Dismal Falls had been on my to-do list for probably five or six years. Though it felt like anything I read about the hike was filled with warnings and words like danger, dangerous, and more danger. Things such as: the trail is impossible to follow so you will get lost forever, the climb is extremely steep so you're going to fall, and don't fall because no one can get there to help you. Anyways, I may be embellishing a bit, but I pretty much read enough to convince me that hiking it with my wife meant our children would become orphans. Figuring my kids at least needed a mother, I needed to look for someone else to plunge to my death with. So finally, when the annual family vacation ended up in Brevard, I decided my brothers would make perfect victims. So now after many years the day was actually here. It was time for the long awaited hike to Dismal Falls.
But first, let me just add one more thing. Unfortunately, during my visit this region was in a severe drought. As it is very evident in all the pictures that I took. To see these waterfalls at their best you need look elsewhere. And though this really bummed me out, it was still a fun hike, neat area, and great experience. So anyways, we arrived at the trail around 9 am, I parked the car and we headed on our way.
Not long into our journey, we were accosted by two large and angry wild dogs. Barking, growling, teeth showing, their game of intimidation was working. We stopped dead in our tracks and I pondered what to do. Here I was, eager and excited to do this hike. Patiently waiting as the years rolled by for this one moment. All my hopes and dreams blocked by two dogs. Two dogs standing just up ahead actually blocking the trail. And just as my hope was fading, from a distance I hear the voices of two young ladies calling and yelling the dogs' names. They quickly scampered away and we were on our way.
Following the path, at just around a half mile there is a small spur trail heading to the right. This short path takes you to Aunt Sally's Falls. It's about 25-30 ft. tall and not very impressive. And on a day like today it wasn't even worth the stop except for checking it off my list. Nevertheless here's a pic of Aunt Sally Fall's that day:
The trail continues with creek crossings, under the power lines, through the white pines to a split (where you go left), through a campsite, and to the ascent of a very steep ridge. I won't even try to give detailed directions to the waterfalls. I had enough trouble myself, but thankfully I was saved by wonderful flagging tape. And as long as it is still there you should be okay. But I would plan on having great directions just in case.
Continuing on the trail, just before the treacherous ridge climb you will come to an unnamed waterfall seen here:
Even further up the ridge a small side trail heads right and leads you to the beautiful 70 foot Rhapsodie Falls. The area kind of feels like you climbed down into a rainforest with its lush green glow totally surrounding you. I stayed here quite awhile taking in the scenery, though I was mostly waiting on a cloud, any cloud, to hide the sun for just one quick moment. But it never came and atlas I never quite got that picture I hoped for. I reluctantly gave up and we headed back up to the main trail.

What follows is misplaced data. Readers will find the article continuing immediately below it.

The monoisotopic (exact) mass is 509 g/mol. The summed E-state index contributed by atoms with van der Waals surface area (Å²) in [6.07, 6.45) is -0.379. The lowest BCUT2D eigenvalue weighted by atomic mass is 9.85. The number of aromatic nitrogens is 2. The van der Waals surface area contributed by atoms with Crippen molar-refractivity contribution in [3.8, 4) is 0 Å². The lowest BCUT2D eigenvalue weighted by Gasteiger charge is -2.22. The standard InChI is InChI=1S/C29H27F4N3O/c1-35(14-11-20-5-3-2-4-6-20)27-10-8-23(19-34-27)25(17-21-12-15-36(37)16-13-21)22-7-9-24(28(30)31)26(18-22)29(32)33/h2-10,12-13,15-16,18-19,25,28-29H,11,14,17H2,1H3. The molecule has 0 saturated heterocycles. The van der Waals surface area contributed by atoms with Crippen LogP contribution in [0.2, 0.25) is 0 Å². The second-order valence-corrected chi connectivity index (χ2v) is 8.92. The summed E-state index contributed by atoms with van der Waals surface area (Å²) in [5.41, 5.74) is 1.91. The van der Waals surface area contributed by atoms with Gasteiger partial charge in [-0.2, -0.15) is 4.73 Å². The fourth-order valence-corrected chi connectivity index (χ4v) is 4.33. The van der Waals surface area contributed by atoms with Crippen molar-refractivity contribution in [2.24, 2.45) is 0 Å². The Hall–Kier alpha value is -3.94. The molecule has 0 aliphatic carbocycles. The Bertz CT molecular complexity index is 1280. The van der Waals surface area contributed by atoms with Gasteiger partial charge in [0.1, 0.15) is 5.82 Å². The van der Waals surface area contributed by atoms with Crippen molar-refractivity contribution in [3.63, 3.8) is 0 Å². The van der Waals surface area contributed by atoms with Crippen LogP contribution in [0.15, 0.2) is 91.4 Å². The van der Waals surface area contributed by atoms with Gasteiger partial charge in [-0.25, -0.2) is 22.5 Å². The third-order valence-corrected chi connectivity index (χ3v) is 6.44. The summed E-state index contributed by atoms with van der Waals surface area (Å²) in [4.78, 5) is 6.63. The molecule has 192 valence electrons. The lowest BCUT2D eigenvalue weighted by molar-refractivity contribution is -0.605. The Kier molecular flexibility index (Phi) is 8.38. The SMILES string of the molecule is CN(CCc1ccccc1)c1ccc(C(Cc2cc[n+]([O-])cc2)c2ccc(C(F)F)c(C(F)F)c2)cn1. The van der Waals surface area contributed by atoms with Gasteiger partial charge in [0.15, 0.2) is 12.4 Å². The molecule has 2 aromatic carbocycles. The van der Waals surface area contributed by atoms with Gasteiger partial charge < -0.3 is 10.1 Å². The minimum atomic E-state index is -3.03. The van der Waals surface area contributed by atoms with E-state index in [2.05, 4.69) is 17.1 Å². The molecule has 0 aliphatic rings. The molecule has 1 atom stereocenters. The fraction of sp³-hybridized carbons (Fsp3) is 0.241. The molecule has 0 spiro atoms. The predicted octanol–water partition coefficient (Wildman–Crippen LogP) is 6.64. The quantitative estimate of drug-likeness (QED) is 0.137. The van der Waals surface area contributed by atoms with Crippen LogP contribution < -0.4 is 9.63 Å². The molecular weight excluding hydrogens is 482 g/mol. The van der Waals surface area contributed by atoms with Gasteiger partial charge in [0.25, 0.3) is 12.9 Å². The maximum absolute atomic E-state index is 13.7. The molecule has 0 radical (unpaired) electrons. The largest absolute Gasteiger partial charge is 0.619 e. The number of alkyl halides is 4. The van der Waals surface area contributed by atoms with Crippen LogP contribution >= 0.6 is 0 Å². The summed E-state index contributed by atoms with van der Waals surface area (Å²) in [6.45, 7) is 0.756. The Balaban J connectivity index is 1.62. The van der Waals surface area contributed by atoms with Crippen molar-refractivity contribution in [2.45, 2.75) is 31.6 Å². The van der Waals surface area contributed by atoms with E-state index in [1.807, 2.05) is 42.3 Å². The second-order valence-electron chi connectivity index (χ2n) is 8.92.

From everything I had ever read describing this trail and everything that ever made me think twice about this hike; now was what they were talking about. This was the point they were referring to. The last 0.25 miles of the hike. It sounds short, it sounds quick, but you will never forget it. The trail up the ridge becomes extremely steep. Up and up it goes to the very top. And once you cant go any higher, a faint, impossible to see path heads left down the gorge. Thankfully there was flagging tape marking the spot.
When I say heading down the gorge I mean heading straight down. It is steeper than steep and you need ropes to even make it down. Luckily there just so happens to be ropes tied to the trees to help with the descent. And when there isn't a rope you are hugging trees to keep from toppling over. And though it is extremely hard to even stand up, before you know it you are popping through the trees and standing at the bottom of a magnificent waterfall.
Staring up at Dismal Falls, the 150 ft. waterfall is massive. The depth of the waterfall really gets lost in the pictures though. It is a beautiful, it is secluded, and if only it had more water then it would be on my list of top waterfalls seen. I'm still a little bummed about this drought. But the area is really cool and you can even hike up the side of the falls to reach to top section.
|Near the top of Dismal Falls. Unfortunately, you can notice the low amount of water flow.|
Now as fun as it is hiking straight down a gorge, imagine how easy and non-tiring it is trying to get back up. My body was not prepared for the trek back up. I probably would have to go back to high school for that to be the case. But since that's not possible, today it was exhausting, draining, leg killing, and not enjoyable at all. The only good news is though it feels never ending, it is actually pretty short. And once you do reach the top, hiking back to the car is a breeze.
This trail was a lot of fun. The entire area just feels so secluded and remote. And though we did meet up with the young ladies and their now friendly dogs at the base of Dismal Falls, we didn't see any other hikers that day.
Another thing is there is supposed to be a trail to a waterfall below Dismal Falls but I totally missed it. That was my biggest problem with the area, not the steepness at the end, but trying to figure out where I was going. It was tricky and I know I wouldn't have made it without the flagging tape hung throughout the trail. This made the hike a little uneasy but still a great time.
Here are a few more pics from the hike: